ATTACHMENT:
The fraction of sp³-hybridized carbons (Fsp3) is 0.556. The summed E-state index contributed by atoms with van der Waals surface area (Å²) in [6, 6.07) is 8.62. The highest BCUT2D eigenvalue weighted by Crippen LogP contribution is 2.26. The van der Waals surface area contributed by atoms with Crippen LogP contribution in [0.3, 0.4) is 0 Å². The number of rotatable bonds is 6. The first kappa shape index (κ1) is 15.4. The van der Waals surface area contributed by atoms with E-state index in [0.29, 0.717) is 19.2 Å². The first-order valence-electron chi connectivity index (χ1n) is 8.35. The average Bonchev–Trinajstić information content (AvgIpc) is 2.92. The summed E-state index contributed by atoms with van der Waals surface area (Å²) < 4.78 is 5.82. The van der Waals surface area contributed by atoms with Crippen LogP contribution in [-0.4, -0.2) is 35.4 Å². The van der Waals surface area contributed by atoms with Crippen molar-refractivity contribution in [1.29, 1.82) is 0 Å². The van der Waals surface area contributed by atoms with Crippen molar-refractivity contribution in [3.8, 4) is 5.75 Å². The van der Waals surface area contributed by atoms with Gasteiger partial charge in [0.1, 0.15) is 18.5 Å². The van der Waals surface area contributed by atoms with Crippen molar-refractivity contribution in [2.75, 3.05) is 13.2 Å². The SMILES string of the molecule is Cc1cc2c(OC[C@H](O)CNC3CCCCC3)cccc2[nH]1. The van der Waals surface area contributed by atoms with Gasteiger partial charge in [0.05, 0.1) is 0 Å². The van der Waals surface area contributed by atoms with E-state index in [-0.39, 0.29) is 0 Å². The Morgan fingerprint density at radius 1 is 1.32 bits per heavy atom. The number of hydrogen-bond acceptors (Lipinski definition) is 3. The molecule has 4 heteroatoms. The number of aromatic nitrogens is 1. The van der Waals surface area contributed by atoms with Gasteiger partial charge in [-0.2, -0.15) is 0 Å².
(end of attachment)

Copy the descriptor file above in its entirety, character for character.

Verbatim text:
The fraction of sp³-hybridized carbons (Fsp3) is 0.556. The summed E-state index contributed by atoms with van der Waals surface area (Å²) in [6, 6.07) is 8.62. The highest BCUT2D eigenvalue weighted by Crippen LogP contribution is 2.26. The van der Waals surface area contributed by atoms with Crippen LogP contribution in [0.3, 0.4) is 0 Å². The number of rotatable bonds is 6. The first kappa shape index (κ1) is 15.4. The van der Waals surface area contributed by atoms with E-state index in [0.29, 0.717) is 19.2 Å². The first-order valence-electron chi connectivity index (χ1n) is 8.35. The average Bonchev–Trinajstić information content (AvgIpc) is 2.92. The summed E-state index contributed by atoms with van der Waals surface area (Å²) < 4.78 is 5.82. The van der Waals surface area contributed by atoms with Crippen LogP contribution in [-0.4, -0.2) is 35.4 Å². The van der Waals surface area contributed by atoms with Crippen molar-refractivity contribution in [1.29, 1.82) is 0 Å². The van der Waals surface area contributed by atoms with Crippen molar-refractivity contribution in [3.8, 4) is 5.75 Å². The van der Waals surface area contributed by atoms with Gasteiger partial charge in [0.1, 0.15) is 18.5 Å². The van der Waals surface area contributed by atoms with Crippen molar-refractivity contribution in [2.75, 3.05) is 13.2 Å². The SMILES string of the molecule is Cc1cc2c(OC[C@H](O)CNC3CCCCC3)cccc2[nH]1. The van der Waals surface area contributed by atoms with Gasteiger partial charge in [0.05, 0.1) is 0 Å². The van der Waals surface area contributed by atoms with E-state index in [-0.39, 0.29) is 0 Å². The Morgan fingerprint density at radius 1 is 1.32 bits per heavy atom. The number of hydrogen-bond acceptors (Lipinski definition) is 3. The molecule has 4 heteroatoms. The number of aromatic nitrogens is 1. The van der Waals surface area contributed by atoms with Gasteiger partial charge in [-0.2, -0.15) is 0 Å².